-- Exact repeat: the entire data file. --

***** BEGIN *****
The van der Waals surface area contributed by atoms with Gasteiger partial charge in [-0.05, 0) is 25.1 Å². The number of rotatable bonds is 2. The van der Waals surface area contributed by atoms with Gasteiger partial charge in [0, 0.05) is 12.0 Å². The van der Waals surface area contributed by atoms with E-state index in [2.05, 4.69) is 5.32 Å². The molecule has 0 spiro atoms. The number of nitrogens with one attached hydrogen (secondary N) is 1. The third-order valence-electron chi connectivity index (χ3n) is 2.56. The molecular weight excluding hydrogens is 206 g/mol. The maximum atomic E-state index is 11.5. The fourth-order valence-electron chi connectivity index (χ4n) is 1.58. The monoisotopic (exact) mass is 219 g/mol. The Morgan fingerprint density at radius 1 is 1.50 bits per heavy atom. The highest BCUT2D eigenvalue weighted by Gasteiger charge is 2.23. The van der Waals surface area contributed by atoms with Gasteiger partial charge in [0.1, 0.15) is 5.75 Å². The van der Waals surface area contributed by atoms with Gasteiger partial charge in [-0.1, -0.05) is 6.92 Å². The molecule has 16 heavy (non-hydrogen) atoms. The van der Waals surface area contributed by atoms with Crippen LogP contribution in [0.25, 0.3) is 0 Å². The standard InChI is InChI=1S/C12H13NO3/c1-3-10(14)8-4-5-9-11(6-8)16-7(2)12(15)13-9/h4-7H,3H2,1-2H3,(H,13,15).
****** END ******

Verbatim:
The van der Waals surface area contributed by atoms with Gasteiger partial charge in [-0.05, 0) is 25.1 Å². The number of rotatable bonds is 2. The van der Waals surface area contributed by atoms with Gasteiger partial charge in [0, 0.05) is 12.0 Å². The van der Waals surface area contributed by atoms with E-state index in [2.05, 4.69) is 5.32 Å². The molecule has 0 spiro atoms. The number of nitrogens with one attached hydrogen (secondary N) is 1. The third-order valence-electron chi connectivity index (χ3n) is 2.56. The molecular weight excluding hydrogens is 206 g/mol. The maximum atomic E-state index is 11.5. The fourth-order valence-electron chi connectivity index (χ4n) is 1.58. The monoisotopic (exact) mass is 219 g/mol. The Morgan fingerprint density at radius 1 is 1.50 bits per heavy atom. The highest BCUT2D eigenvalue weighted by Gasteiger charge is 2.23. The van der Waals surface area contributed by atoms with Gasteiger partial charge in [0.1, 0.15) is 5.75 Å². The van der Waals surface area contributed by atoms with Gasteiger partial charge in [-0.1, -0.05) is 6.92 Å². The molecule has 16 heavy (non-hydrogen) atoms. The van der Waals surface area contributed by atoms with Crippen LogP contribution in [0.25, 0.3) is 0 Å². The standard InChI is InChI=1S/C12H13NO3/c1-3-10(14)8-4-5-9-11(6-8)16-7(2)12(15)13-9/h4-7H,3H2,1-2H3,(H,13,15).